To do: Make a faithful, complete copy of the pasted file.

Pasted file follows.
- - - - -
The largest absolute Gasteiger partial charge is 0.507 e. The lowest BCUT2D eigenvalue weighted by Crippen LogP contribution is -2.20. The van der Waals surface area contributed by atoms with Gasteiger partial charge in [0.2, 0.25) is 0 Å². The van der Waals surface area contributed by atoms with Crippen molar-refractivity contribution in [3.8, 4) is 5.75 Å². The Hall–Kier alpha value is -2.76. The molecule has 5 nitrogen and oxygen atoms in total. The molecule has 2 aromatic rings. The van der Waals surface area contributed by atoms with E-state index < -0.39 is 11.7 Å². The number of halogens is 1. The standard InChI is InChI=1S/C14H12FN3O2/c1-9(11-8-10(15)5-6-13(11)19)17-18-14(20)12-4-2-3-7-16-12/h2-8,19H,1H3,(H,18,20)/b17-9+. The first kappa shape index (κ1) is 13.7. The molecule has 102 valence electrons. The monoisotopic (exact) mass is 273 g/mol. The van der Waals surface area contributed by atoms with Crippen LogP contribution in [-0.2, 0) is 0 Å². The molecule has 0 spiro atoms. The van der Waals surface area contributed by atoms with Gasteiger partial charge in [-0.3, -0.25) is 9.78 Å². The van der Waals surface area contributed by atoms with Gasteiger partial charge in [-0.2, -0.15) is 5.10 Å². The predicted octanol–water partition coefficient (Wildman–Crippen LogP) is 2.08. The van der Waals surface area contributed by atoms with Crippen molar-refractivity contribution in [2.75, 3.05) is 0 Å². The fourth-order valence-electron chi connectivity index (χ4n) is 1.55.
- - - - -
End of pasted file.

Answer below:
The largest absolute Gasteiger partial charge is 0.507 e. The lowest BCUT2D eigenvalue weighted by Crippen LogP contribution is -2.20. The van der Waals surface area contributed by atoms with Gasteiger partial charge in [0.2, 0.25) is 0 Å². The van der Waals surface area contributed by atoms with Crippen molar-refractivity contribution in [3.8, 4) is 5.75 Å². The Hall–Kier alpha value is -2.76. The molecule has 5 nitrogen and oxygen atoms in total. The molecule has 2 aromatic rings. The van der Waals surface area contributed by atoms with E-state index < -0.39 is 11.7 Å². The number of halogens is 1. The standard InChI is InChI=1S/C14H12FN3O2/c1-9(11-8-10(15)5-6-13(11)19)17-18-14(20)12-4-2-3-7-16-12/h2-8,19H,1H3,(H,18,20)/b17-9+. The first kappa shape index (κ1) is 13.7. The molecule has 102 valence electrons. The monoisotopic (exact) mass is 273 g/mol. The van der Waals surface area contributed by atoms with Crippen LogP contribution in [-0.2, 0) is 0 Å². The molecule has 0 spiro atoms. The van der Waals surface area contributed by atoms with Gasteiger partial charge in [-0.3, -0.25) is 9.78 Å². The van der Waals surface area contributed by atoms with Gasteiger partial charge in [-0.2, -0.15) is 5.10 Å². The predicted octanol–water partition coefficient (Wildman–Crippen LogP) is 2.08. The van der Waals surface area contributed by atoms with Crippen molar-refractivity contribution in [2.75, 3.05) is 0 Å². The fourth-order valence-electron chi connectivity index (χ4n) is 1.55.